Thursday, July 6, 2017

When the Left Was Right About the Global Economic Elites

Near the Sociology wing of the university I work for, there is a table where free stuff is set out, and this week I picked up a VHS video from 2001 titled UPROOTED: Refugees of the Global Economy. The blurb touts the film as "a compelling documentary about how the global economy has forced people to leave their home countries."

The film, we read, tells "three stories of immigrants who left their homes in Bolivia, Haiti, and the Philippines after global economic powers devastated their countries, only to face new challenges in the United States," and these stories "raise critical questions about U.S. immigration policy in an era when corporations cross borders at will."

One can read from this blurb without even watching the documentary to see how the discourse has shifted on this topic in the last fifteen years. Then, "the global economy... forced people to leave their home countries." Now, the same "global economic powers" that "devastated... countries" somehow empower people to "cross borders at will" like corporations. The same "global economic powers" who were the villains in 2001 are now in 2017 the heroes, empowering migration and diversity while the villains are anyone who questions the goals of "global economic powers."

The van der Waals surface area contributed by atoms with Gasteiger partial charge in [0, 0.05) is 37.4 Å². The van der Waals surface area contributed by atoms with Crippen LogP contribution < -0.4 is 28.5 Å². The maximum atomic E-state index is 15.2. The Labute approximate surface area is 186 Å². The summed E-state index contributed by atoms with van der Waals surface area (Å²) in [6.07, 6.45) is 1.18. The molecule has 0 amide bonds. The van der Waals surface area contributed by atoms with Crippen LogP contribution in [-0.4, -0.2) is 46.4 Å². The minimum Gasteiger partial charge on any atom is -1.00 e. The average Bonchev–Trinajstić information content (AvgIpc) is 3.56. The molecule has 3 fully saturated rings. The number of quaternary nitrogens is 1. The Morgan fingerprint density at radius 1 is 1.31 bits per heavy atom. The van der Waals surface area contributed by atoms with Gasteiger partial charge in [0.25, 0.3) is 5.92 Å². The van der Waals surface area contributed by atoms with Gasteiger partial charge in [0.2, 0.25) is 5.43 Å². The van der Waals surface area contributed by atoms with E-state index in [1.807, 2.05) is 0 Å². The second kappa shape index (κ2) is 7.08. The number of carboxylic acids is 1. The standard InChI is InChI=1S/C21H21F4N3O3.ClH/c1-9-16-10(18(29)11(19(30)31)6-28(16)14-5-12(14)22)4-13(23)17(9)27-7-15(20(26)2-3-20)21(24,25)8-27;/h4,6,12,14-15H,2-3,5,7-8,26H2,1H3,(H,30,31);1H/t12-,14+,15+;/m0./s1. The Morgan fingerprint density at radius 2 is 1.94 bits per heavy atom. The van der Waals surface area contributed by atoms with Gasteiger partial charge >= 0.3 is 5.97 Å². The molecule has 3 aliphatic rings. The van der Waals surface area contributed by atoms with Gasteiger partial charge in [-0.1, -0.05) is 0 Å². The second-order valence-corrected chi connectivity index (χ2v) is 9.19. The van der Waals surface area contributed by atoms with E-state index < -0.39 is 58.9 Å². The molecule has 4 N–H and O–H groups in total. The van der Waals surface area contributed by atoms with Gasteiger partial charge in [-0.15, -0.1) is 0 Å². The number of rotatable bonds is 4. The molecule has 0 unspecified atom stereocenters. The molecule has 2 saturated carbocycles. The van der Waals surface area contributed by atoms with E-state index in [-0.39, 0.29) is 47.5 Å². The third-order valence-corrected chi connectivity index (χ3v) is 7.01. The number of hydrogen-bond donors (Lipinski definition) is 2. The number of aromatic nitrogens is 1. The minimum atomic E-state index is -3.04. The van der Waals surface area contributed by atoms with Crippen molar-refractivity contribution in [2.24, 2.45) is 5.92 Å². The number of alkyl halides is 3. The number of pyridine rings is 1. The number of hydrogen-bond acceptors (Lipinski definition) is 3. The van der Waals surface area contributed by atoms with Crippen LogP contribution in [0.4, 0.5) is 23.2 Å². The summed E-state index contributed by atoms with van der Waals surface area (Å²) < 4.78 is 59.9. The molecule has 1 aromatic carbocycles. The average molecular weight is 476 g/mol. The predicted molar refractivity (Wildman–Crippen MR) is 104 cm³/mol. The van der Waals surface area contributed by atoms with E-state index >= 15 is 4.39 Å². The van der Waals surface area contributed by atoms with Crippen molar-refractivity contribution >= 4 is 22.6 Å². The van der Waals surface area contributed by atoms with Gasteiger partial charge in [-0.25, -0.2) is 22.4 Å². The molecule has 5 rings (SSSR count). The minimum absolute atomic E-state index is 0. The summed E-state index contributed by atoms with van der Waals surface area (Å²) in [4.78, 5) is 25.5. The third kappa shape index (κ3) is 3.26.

These "global economic powers" have, to borrow the terminology from my leftist days, "co-opted" the issue brilliantly with "diversionary tactics." Today, even to question the vision of is beyond the pale of polite discourse.
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